All they ask is your first name. Every day, the Winona Catholic Worker community breathes life into the words of the Gospel, offering home, help and a hot meal to whoever comes to the door. "Knock and it will be opened," the Gospel reads. No questions asked. "There are no forms to fill out," said Laurie Watson, a live-in community member at Bethany House. "We don't check IDs or ask questions, except ‘What is your first name?'"
Winona Catholic Workers have been opening doors to people in need since the Dan Corcoran House opened in 1992 at 802 W. Broadway. The house was named in honor of the Rev. Dan Corcoran, a chaplain at Winona State University's Catholic Newman Center who inspired a generation of students with his commitment to living the message of Jesus, according to Mary Farrell, one of the founding members of the Winona Catholic Worker community. The two-story house that had long been student housing offered shelter and hospitality to women and families in need of a place to stay. Four years later, when a house just down the block came up for sale, the community was able to open Bethany House, 832 W. Broadway, to offer hospitality to single men. It's the only non-referred emergency shelter in Winona County, Watson said, "and there's a real need."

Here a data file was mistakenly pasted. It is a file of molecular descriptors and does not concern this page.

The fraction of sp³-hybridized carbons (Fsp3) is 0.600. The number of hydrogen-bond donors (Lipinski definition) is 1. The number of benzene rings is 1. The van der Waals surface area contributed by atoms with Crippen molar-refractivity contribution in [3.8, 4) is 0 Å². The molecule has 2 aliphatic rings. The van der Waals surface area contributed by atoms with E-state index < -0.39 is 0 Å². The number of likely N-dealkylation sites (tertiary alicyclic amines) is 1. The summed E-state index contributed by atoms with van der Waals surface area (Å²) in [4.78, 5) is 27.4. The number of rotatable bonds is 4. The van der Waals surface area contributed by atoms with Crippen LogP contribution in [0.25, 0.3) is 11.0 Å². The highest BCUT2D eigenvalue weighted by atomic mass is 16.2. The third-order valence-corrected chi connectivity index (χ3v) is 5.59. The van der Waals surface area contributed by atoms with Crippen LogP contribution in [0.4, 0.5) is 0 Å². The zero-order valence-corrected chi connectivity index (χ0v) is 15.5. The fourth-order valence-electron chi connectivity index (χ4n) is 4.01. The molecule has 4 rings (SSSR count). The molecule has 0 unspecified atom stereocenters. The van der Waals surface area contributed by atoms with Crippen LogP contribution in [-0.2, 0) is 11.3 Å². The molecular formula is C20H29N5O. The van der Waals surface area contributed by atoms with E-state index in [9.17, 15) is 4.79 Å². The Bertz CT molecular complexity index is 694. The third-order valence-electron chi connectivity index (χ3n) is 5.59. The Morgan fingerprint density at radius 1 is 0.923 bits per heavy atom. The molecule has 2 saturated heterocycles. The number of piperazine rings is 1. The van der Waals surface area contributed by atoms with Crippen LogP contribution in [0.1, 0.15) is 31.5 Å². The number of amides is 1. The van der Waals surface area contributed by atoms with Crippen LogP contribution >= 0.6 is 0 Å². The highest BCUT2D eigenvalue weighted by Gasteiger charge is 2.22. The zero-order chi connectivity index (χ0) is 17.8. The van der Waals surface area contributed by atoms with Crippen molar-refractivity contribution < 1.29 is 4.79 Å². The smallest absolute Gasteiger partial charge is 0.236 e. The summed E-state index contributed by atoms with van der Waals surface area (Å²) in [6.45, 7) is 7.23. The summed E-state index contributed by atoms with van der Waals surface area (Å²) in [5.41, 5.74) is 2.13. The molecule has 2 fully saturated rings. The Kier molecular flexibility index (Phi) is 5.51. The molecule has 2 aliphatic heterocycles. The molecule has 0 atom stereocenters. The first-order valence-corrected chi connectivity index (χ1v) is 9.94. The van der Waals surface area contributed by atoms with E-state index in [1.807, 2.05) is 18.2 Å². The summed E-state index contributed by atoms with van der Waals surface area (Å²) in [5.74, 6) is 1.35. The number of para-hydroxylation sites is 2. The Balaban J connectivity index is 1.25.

The faces of need
That need has many faces, and speaks in a diversity of voices.
There's Bill, who on a recent evening spoke of how he spent the wee hours of Black Friday with the crowds in a Walmart parking lot. He wasn't there to shop. He was trying to catch a couple hours' sleep in his broken-down van before resuming his search for a job the next day.
There's Dan, who had hot chow and a bunk while on deployment in Iraq, but neither waiting for him when he came home.
There's Stacy, who needed a place to land while she got her financial and emotional feet back under her. Her stay at Dan Corcoran gave her the time she needed to find her niche in the larger community.
"People who come here are in crisis," said Molly Greening, live-in volunteer at Dan Corcoran. "They literally need to take time to breathe." "We need to meet them where they are. Help them feel secure. Feel at home." Greening speaks of providing a "ministry of presence" to the people who share the home. "Just being there," she said-to listen, to comfort, to play a game of cards or run an errand in an unfamiliar city-is as important as meeting physical needs for food, clothing and shelter.
Openness to the whole person and the recognition of every individual as a person of equal worth and value is at the heart of the Catholic Worker movement, Watson said. It's demonstrated as community members live in the same house, eat the same food, and for the most part have the same income as the guests living temporarily among them. Voluntary poverty puts workers on equal footing with guests, Watson said, allowing them to see the world from a perspective closer to those they serve.
A simple, welcoming routine
In practice, voluntary poverty means the six live-in community members and their guests depend on donations and their own enterprise to meet daily needs.